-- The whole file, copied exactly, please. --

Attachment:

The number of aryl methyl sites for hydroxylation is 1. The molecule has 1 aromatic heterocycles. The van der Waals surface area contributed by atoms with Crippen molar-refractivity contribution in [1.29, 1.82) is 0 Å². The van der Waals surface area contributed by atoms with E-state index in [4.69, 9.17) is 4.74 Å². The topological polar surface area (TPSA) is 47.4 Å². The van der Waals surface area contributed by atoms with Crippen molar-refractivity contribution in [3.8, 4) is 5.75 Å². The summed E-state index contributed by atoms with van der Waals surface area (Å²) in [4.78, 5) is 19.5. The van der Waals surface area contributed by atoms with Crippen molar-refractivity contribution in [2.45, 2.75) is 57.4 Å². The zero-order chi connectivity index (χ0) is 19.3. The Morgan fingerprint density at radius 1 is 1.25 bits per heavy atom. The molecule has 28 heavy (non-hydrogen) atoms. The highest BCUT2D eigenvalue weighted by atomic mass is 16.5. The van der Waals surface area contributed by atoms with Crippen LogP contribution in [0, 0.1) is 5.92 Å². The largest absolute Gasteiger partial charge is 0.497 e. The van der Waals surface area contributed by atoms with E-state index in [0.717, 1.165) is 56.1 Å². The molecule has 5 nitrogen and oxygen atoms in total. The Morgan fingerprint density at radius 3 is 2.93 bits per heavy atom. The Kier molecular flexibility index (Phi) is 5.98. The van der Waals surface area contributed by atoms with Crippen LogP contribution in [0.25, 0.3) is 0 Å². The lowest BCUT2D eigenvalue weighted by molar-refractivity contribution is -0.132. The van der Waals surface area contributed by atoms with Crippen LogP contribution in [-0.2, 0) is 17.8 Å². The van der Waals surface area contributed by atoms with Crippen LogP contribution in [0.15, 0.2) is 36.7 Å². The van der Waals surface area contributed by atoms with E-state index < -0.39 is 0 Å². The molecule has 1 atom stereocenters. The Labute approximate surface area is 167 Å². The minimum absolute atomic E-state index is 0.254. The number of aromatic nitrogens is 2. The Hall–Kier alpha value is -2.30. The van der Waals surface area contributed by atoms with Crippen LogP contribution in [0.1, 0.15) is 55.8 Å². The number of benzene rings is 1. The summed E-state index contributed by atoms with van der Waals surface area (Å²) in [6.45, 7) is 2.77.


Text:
The number of aryl methyl sites for hydroxylation is 1. The molecule has 1 aromatic heterocycles. The van der Waals surface area contributed by atoms with Crippen molar-refractivity contribution in [1.29, 1.82) is 0 Å². The van der Waals surface area contributed by atoms with E-state index in [4.69, 9.17) is 4.74 Å². The topological polar surface area (TPSA) is 47.4 Å². The van der Waals surface area contributed by atoms with Crippen molar-refractivity contribution in [3.8, 4) is 5.75 Å². The summed E-state index contributed by atoms with van der Waals surface area (Å²) in [4.78, 5) is 19.5. The van der Waals surface area contributed by atoms with Crippen molar-refractivity contribution in [2.45, 2.75) is 57.4 Å². The zero-order chi connectivity index (χ0) is 19.3. The Morgan fingerprint density at radius 1 is 1.25 bits per heavy atom. The molecule has 28 heavy (non-hydrogen) atoms. The highest BCUT2D eigenvalue weighted by atomic mass is 16.5. The van der Waals surface area contributed by atoms with Crippen LogP contribution in [0, 0.1) is 5.92 Å². The largest absolute Gasteiger partial charge is 0.497 e. The van der Waals surface area contributed by atoms with E-state index in [0.717, 1.165) is 56.1 Å². The molecule has 5 nitrogen and oxygen atoms in total. The Morgan fingerprint density at radius 3 is 2.93 bits per heavy atom. The Kier molecular flexibility index (Phi) is 5.98. The van der Waals surface area contributed by atoms with Crippen LogP contribution in [0.25, 0.3) is 0 Å². The lowest BCUT2D eigenvalue weighted by molar-refractivity contribution is -0.132. The van der Waals surface area contributed by atoms with Crippen LogP contribution in [-0.2, 0) is 17.8 Å². The van der Waals surface area contributed by atoms with Crippen LogP contribution in [0.15, 0.2) is 36.7 Å². The van der Waals surface area contributed by atoms with E-state index < -0.39 is 0 Å². The molecule has 1 atom stereocenters. The Labute approximate surface area is 167 Å². The minimum absolute atomic E-state index is 0.254. The number of aromatic nitrogens is 2. The Hall–Kier alpha value is -2.30. The van der Waals surface area contributed by atoms with Crippen LogP contribution in [0.1, 0.15) is 55.8 Å². The number of benzene rings is 1. The summed E-state index contributed by atoms with van der Waals surface area (Å²) in [6.45, 7) is 2.77.